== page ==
In America, as in Europe, the rising price of gasoline is much more painful at the bottom of the income pyramid than it is at the top. It’s at the bottom where inflation is most keenly felt. That’s where people who spend more on gas have less to spend on other things.

Meanwhile, the euro traded Friday at a new all-time high…$1.4966. Yes, we’re about to hit another milestone there too. Here at The Daily Reckoning we predicted that the dollar would fall to $1.50/euro. That was when the dollar was still trading at less than $1.30. Now, it looks like our target could be hit today or tomorrow. (Is it too late to move money into euros? More below…)

A lower dollar is inflationary. On world markets you get less for your money. Meaning, prices rise. Since so much of what goes around the world eventually comes around to the U.S. domestic market, soon consumer prices rise in the United States, too.

There was also a back-eddy in the stock market on Friday. The Dow gained 181 points. We call it a "back-eddy" because it looks to us as though the tide is running in the other direction – but we could be wrong.

And gold – the ultimate measure of paper currency inflation – shot up $26. Ooh la la. We saw the correction in the gold market coming; our problem was that we didn’t see it going. Gold was clearly ready to do some backing and filling a couple of weeks ago – when the price shot up over $830. We knew we would soon have an opportunity to buy it more cheaply. Trouble was, the correction was so fast and so short; it came and went before we had a chance to react. Last week, gold had practically already recovered. And this week, we wouldn’t be surprised to set it hit that old milestone from 27 years ago – $850. In fact, we wouldn’t be too surprised to see it knock over the milestone and keep on going.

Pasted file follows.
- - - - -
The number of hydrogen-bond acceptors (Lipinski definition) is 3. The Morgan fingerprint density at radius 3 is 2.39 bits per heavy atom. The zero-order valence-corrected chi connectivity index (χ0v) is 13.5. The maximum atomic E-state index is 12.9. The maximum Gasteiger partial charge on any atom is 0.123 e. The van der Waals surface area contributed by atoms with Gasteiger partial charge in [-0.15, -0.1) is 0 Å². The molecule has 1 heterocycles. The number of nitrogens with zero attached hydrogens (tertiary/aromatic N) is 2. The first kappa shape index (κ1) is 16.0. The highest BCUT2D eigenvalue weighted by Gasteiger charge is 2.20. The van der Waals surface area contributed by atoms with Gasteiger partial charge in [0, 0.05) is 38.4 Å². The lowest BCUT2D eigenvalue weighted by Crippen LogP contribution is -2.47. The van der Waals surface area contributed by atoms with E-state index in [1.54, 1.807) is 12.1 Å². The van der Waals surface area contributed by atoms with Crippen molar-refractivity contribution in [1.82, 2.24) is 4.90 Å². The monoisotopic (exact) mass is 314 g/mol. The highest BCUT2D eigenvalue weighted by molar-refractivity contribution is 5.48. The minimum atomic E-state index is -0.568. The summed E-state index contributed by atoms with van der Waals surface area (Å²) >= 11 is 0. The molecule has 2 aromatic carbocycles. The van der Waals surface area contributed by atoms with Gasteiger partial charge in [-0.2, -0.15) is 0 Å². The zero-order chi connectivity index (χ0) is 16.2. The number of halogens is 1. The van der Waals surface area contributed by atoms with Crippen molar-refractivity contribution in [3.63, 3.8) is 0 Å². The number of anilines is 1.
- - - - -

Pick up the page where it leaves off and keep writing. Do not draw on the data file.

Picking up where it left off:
Nevertheless, this morning, the force of inflation looks less unstoppable than it did last week. Up against the immovable object of falling prices, inflation looks like it might come to a halt.

Everywhere we look; there are more signs of a slump. Two year Treasuries have been having a nice bull run; they’re now yielding less than 4%. Holiday shopping fell short of last year’s binge by 3.5%.

"Don’t look now; here comes the recession," says Fortune.

Finally, the press is putting two and two together:

Americans owe more money than ever before – including $11 trillion of mortgage debt. And their #1 asset – the main collateral behind all this debt – is falling in price. Housing prices are down 5% so far, nationwide. Robert Shiller, whose index tracks the housing market, says this could turn out much worse than people expect. The last major downturn in housing was ’25-’33, when prices fell 30%. A 30% drop in the value of America’s housing stock today would turn the immovable object of deflation into something closer to a black hole.

It could "create a nightmare effect," says an Associated Press report.

"Subprime mess to worsen," says the Wall Street Journal.

"Subprime woes leaking into economy," says another article.

Let’s see, a 30% drop in housing prices is equal to, more or less…$6 trillion down the black hole of deflation. Hey…a trillion here…a trillion there…

*** Is it time to buy euros? A quick answer: we don’t know. The rise of the euro was a cinch…from 88 cents to $1.50. Now, it’s not such a cinch. The euro is a paper currency too. The ‘esperanto currency,’ we called it when it first came out. We know who backs the U.S. dollar – that’s why we mistrust it!